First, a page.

Are you a worrier? It seems to come naturally to many people, but here are some pointers in case you need to refine your skills in this area.

What to do:

Wherever possible try to follow any negative thoughts you may have to their logical conclusion, preferably blowing things up out of all proportion along the way. Of course you can’t think negatively all the time, so if you have any positive thoughts, do your best to invert them by adding a “yeah but” statement, and then chase that down to its, now illogical, but satisfyingly troublesome, conclusion.

Best subjects for worry:

  • Death
  • Financial ruin
  • Public Humiliation

Death might seem a little extreme at first but, once you get used to this way of thinking, you can get there surprisingly quickly from the most innocuous of beginnings. Here’s a typical example:

Hear that noise? It could have come from the basement. Probably just something settling from where the camping gear got stowed earlier. Yeah, but it might not be, it might be the boiler. It might break down, or blow up. Do boilers actually blow up? Well knowing my luck… yeah, it’ll probably blow up, destroying the house and killing everyone inside.

Of course you may wish to spend longer on it than this. Some awful alternatives and dreadful details will add spice and realism to your worrying. Take your time and enjoy the worrying journey as you head towards your terrible fate.

Note: If you believe that we all come from, and return to Source, and that death is nothing to fear, then this one isn’t going to work straight off. Fortunately it can be modified. Try replacing death with public speaking, the fear of which actually outranks death for some people. Worry that someone else might die and you have to speak at their funeral – that should do it!

Like death, financial ruin and public humiliation are quite extreme for most of us and the fear of them is great for inducing long term stress, your number one cause of continuing ill health. There’s a side benefit here too – you also get to worry about your worrying and the stress it’s causing – bonus!

Other worrying options:

  • Ill health
  • Loss of job
  • Getting old
  • Making mistakes
  • Not being good enough
  • Loosing / forgetting things

Good areas for worry in themselves, all having the potential to be disturbing, scary and stressful, but it gets better too. You will find that, with a little inventiveness, most subjects can be followed back to one or more of the top three:

Making a small mistake at work, will clearly lead to losing your job and income, and losing your house. Financial ruin and public humiliation quickly follow. Ill health and, ultimately, dying alone and penniless on the streets are the logical conclusion.

It’s good to have some variety though, so use the power of your your imagination. Constantly worrying about the same thing could be boring. Or it could be an OCD…!

What to avoid:

Be especially wary of any form of…

  • Visualisation
  • Daydreaming
  • Fantasising

The problem here, of course, is that if you’re a great worrier then you’ll also find it easy to slip into any or all of the above. Daydreaming and fantasising are simply your old friend worrying turned on its head: positive thoughts followed to their logical, joyful conclusion.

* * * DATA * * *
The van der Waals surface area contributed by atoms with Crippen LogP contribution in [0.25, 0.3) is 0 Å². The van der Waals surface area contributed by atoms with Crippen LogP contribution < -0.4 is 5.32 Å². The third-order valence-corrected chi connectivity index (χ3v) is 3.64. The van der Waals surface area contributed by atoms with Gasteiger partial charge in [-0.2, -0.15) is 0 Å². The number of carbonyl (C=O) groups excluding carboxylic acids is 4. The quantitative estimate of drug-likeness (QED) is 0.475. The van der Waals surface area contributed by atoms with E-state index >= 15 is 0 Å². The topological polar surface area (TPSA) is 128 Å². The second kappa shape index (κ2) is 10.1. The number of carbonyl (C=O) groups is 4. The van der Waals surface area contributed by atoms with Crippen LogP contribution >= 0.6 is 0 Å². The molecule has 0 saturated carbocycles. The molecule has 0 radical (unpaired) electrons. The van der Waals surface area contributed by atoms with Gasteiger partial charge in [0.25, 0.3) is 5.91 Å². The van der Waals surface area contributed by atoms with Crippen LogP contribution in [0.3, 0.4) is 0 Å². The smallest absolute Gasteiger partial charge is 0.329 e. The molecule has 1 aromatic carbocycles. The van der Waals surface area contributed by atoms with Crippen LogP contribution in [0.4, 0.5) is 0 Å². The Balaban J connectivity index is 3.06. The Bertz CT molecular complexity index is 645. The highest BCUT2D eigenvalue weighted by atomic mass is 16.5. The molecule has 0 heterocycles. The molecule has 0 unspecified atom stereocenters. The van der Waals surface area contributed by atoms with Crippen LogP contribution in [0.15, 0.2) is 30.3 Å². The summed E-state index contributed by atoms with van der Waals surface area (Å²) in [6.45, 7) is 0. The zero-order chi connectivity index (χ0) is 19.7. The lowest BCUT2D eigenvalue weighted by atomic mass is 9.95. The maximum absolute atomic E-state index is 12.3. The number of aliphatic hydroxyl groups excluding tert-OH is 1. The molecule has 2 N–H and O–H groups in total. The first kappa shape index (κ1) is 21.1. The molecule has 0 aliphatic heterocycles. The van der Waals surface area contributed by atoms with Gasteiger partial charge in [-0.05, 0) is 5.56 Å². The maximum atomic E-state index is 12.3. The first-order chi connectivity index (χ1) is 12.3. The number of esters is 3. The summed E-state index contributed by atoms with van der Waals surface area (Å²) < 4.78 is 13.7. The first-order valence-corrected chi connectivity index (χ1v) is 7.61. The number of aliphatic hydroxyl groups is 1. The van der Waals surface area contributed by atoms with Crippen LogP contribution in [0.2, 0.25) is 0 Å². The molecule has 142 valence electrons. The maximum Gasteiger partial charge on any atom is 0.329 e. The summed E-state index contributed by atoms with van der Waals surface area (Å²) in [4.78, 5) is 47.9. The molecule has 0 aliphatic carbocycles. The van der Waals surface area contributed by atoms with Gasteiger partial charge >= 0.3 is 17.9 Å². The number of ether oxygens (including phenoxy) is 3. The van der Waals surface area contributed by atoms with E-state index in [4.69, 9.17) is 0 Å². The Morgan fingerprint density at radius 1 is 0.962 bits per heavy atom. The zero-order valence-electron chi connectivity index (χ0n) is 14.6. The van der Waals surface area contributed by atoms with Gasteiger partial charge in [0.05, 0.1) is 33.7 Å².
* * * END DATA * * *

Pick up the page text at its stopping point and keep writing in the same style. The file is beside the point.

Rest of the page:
Doing something rather well at work leads to thoughts of praise from your boss. You’ll probably be in line for promotion, get a lot more money, join the management team and, before you know it, you’ll be heading up the company’s new office in the Bahamas. Oh dear!

Too much of this positive thinking and you’ll find yourself catching your negative thoughts, turning them round and dealing capably with the situation or solving the problem. Why waste good opportunities for worrying by imagining positive outcomes?

Visualisation takes this a stage further. Of course if you’re a natural worrier then this kind of strategic, formalised fantasising will come easily too, but beware! Visualisation is a powerful tool and even casual use of it may be enough to break you out of your rut and start experiencing a far more joyful and abundant life.

Go beyond that and you’re heading for real trouble. Sit down regularly to visualise the same result and you start to energise that thought and give it form. Your powerful subconscious mind will go to work to create what you imagine and, once again, health, wealth, happiness and whatever you desire are not too far away.

No, no! If you want to stay stuck, stay away from visualising. Instead let your subconscious be occupied with bringing you visions of your impending doom.

Imagine how good things could be or worry how badly they might go wrong. You can’t do both at once.

3. Negative Self-talk

Worry and blame are great, and here you get to put them together and direct them against yourself in a most insidious manner.

What to do:

The basics of negative self-talk are: 1) think that something is wrong, and 2) blame someone for it. However, instead of blaming someone else, this time you blame yourself. Ideally you want to imagine that something is terribly wrong with you, blame yourself for being that way, and then tell yourself, repeatedly, how bad you are for continuing to be like that.

Negative self talk is a versatile tool; it can be used in your head or spoken aloud to yourself or the world in general. It can also be used to great effect in conversation, where you will often find people to sympathise with, or even confirm and amplify, your low opinion of yourself.